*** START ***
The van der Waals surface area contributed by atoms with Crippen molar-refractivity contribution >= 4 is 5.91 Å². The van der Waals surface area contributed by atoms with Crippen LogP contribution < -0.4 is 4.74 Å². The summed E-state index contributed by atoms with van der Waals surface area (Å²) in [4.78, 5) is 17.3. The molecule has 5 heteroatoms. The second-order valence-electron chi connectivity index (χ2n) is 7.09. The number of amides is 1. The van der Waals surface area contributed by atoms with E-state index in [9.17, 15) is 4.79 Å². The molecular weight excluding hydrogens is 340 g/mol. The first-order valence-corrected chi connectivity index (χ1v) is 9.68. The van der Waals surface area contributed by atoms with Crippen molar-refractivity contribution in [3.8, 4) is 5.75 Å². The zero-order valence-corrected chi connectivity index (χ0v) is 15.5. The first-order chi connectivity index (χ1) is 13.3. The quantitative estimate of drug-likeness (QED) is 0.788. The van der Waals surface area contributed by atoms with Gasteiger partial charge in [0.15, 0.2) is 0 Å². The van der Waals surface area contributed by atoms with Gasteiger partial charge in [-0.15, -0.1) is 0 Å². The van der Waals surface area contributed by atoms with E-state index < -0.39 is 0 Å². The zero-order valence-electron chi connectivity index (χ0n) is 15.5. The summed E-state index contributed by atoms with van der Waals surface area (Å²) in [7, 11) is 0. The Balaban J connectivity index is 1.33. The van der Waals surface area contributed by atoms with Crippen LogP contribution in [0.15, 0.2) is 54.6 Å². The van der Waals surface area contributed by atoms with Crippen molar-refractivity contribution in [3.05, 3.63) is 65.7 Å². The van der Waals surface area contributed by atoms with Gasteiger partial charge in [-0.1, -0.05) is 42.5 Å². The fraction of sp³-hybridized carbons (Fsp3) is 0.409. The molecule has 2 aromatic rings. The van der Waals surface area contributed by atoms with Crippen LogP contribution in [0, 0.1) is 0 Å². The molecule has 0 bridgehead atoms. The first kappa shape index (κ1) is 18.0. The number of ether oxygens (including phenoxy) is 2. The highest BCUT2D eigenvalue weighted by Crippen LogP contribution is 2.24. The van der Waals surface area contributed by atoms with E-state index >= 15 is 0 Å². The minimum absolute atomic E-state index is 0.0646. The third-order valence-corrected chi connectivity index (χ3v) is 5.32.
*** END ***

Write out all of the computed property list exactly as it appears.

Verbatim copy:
The van der Waals surface area contributed by atoms with Crippen molar-refractivity contribution >= 4 is 5.91 Å². The van der Waals surface area contributed by atoms with Crippen LogP contribution < -0.4 is 4.74 Å². The summed E-state index contributed by atoms with van der Waals surface area (Å²) in [4.78, 5) is 17.3. The molecule has 5 heteroatoms. The second-order valence-electron chi connectivity index (χ2n) is 7.09. The number of amides is 1. The van der Waals surface area contributed by atoms with E-state index in [9.17, 15) is 4.79 Å². The molecular weight excluding hydrogens is 340 g/mol. The first-order valence-corrected chi connectivity index (χ1v) is 9.68. The van der Waals surface area contributed by atoms with Crippen molar-refractivity contribution in [3.8, 4) is 5.75 Å². The zero-order valence-corrected chi connectivity index (χ0v) is 15.5. The first-order chi connectivity index (χ1) is 13.3. The quantitative estimate of drug-likeness (QED) is 0.788. The van der Waals surface area contributed by atoms with Gasteiger partial charge in [0.15, 0.2) is 0 Å². The van der Waals surface area contributed by atoms with Gasteiger partial charge in [-0.15, -0.1) is 0 Å². The van der Waals surface area contributed by atoms with E-state index < -0.39 is 0 Å². The zero-order valence-electron chi connectivity index (χ0n) is 15.5. The summed E-state index contributed by atoms with van der Waals surface area (Å²) in [7, 11) is 0. The Balaban J connectivity index is 1.33. The van der Waals surface area contributed by atoms with Crippen LogP contribution in [0.15, 0.2) is 54.6 Å². The van der Waals surface area contributed by atoms with Crippen molar-refractivity contribution in [3.05, 3.63) is 65.7 Å². The van der Waals surface area contributed by atoms with Gasteiger partial charge in [-0.1, -0.05) is 42.5 Å². The fraction of sp³-hybridized carbons (Fsp3) is 0.409. The molecule has 2 aromatic rings. The van der Waals surface area contributed by atoms with Crippen LogP contribution in [0, 0.1) is 0 Å². The molecule has 0 bridgehead atoms. The first kappa shape index (κ1) is 18.0. The number of ether oxygens (including phenoxy) is 2. The highest BCUT2D eigenvalue weighted by Crippen LogP contribution is 2.24. The van der Waals surface area contributed by atoms with E-state index >= 15 is 0 Å². The minimum absolute atomic E-state index is 0.0646. The third-order valence-corrected chi connectivity index (χ3v) is 5.32.